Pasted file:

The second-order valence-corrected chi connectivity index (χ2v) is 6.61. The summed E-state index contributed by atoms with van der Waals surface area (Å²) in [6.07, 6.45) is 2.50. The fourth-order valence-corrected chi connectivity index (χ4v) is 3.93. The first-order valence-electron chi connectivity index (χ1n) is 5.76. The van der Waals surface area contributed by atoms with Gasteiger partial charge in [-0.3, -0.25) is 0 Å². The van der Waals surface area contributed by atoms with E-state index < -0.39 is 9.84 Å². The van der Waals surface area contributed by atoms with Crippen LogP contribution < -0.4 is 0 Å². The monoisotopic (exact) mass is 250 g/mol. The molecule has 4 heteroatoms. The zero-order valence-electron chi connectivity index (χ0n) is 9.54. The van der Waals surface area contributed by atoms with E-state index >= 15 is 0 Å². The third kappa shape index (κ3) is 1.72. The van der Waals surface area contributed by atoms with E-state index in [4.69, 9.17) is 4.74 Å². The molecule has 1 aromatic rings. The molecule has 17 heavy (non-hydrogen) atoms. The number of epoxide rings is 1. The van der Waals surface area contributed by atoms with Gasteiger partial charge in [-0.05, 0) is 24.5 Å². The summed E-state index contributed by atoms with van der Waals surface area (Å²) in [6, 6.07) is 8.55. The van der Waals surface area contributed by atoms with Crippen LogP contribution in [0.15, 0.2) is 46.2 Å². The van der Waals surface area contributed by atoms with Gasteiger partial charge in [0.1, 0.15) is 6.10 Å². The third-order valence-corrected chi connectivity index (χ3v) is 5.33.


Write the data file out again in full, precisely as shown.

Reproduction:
The second-order valence-corrected chi connectivity index (χ2v) is 6.61. The summed E-state index contributed by atoms with van der Waals surface area (Å²) in [6.07, 6.45) is 2.50. The fourth-order valence-corrected chi connectivity index (χ4v) is 3.93. The first-order valence-electron chi connectivity index (χ1n) is 5.76. The van der Waals surface area contributed by atoms with Gasteiger partial charge in [-0.3, -0.25) is 0 Å². The van der Waals surface area contributed by atoms with E-state index < -0.39 is 9.84 Å². The van der Waals surface area contributed by atoms with Crippen LogP contribution < -0.4 is 0 Å². The monoisotopic (exact) mass is 250 g/mol. The molecule has 4 heteroatoms. The zero-order valence-electron chi connectivity index (χ0n) is 9.54. The van der Waals surface area contributed by atoms with E-state index >= 15 is 0 Å². The third kappa shape index (κ3) is 1.72. The van der Waals surface area contributed by atoms with E-state index in [4.69, 9.17) is 4.74 Å². The molecule has 1 aromatic rings. The molecule has 17 heavy (non-hydrogen) atoms. The number of epoxide rings is 1. The van der Waals surface area contributed by atoms with Gasteiger partial charge in [-0.05, 0) is 24.5 Å². The summed E-state index contributed by atoms with van der Waals surface area (Å²) in [6, 6.07) is 8.55. The van der Waals surface area contributed by atoms with Crippen LogP contribution in [0.15, 0.2) is 46.2 Å². The van der Waals surface area contributed by atoms with Gasteiger partial charge in [0.1, 0.15) is 6.10 Å². The third-order valence-corrected chi connectivity index (χ3v) is 5.33.